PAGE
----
Some Forms of Birth Control
Some forms of birth control can put you at a greater risk of a yeast infection. Sometimes, women who use oral contraceptives might have an increased level of estrogen which can increase the ability of Candida to adhere to the vagina and take over and, therefore, cause symptoms to appear. What’s more, an IUD can hold onto the Candida and form biofilms.
Resistance to Medication
Now, we know that resistance to medication is not something you can change on your own. However, it is still worth keeping in mind. If you keep getting yeast infections despite taking the medications prescribed by the doctor, the chances are that the fungus causing it is resistant to traditional treatment methods, such as fluconazole or the over-the-counter antifungal preparations.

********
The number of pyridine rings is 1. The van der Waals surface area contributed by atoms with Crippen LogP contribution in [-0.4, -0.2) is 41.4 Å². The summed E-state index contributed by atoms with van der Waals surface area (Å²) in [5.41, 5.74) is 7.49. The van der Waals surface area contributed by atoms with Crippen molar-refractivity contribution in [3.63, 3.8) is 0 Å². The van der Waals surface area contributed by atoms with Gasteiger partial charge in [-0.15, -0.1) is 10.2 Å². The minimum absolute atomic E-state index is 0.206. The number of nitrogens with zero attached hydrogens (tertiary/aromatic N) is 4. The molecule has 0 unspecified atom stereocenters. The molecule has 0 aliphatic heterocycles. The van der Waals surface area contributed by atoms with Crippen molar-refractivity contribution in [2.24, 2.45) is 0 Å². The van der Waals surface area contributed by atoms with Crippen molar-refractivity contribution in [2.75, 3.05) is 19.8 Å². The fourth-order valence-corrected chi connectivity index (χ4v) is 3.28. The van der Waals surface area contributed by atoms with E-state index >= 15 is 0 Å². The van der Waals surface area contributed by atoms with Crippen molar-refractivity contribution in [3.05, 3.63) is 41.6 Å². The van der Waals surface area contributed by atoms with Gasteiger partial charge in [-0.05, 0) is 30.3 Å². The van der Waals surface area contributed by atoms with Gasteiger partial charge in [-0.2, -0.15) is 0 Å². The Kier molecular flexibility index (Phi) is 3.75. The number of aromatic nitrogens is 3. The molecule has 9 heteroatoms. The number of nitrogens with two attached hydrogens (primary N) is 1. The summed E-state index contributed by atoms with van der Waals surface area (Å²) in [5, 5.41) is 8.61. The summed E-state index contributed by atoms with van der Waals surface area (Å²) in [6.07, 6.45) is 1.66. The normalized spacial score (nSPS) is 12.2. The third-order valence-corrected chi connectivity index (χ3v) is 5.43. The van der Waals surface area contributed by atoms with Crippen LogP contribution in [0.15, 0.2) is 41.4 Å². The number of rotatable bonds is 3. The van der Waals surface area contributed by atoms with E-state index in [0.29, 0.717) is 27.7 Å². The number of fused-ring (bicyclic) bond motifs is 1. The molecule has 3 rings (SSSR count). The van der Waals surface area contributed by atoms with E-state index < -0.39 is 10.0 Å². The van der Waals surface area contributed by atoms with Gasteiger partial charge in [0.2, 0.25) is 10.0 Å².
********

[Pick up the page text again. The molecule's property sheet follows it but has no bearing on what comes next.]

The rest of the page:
Your physician should be able to figure out whether it is the Candida yeast or maybe another that causes similar symptoms so that they can modify the treatment.
The Bottom Line
Getting a yeast infection is definitely not something people want to experience. Depending on what kind of infection you catch, it might make everyday tasks painful and almost impossible to complete.
There are several types of vaginal yeast infections, one of them being vulvovaginal candidiasis, caused by a yeast called Candida. Usually, the infection doesn’t last longer than a few days, but sometimes, no matter what you do, it just keeps coming back.
If that’s the case for you, then you should take a look at your everyday life, as well as your diet. You might not even know that some of your habits are the cause of your recurring yeast infection.
When you identify the habits that are affecting your ability to get rid of the infection, you should either eliminate them completely from your lifestyle or at least limit them, so that your vagina can recover and become healthy again.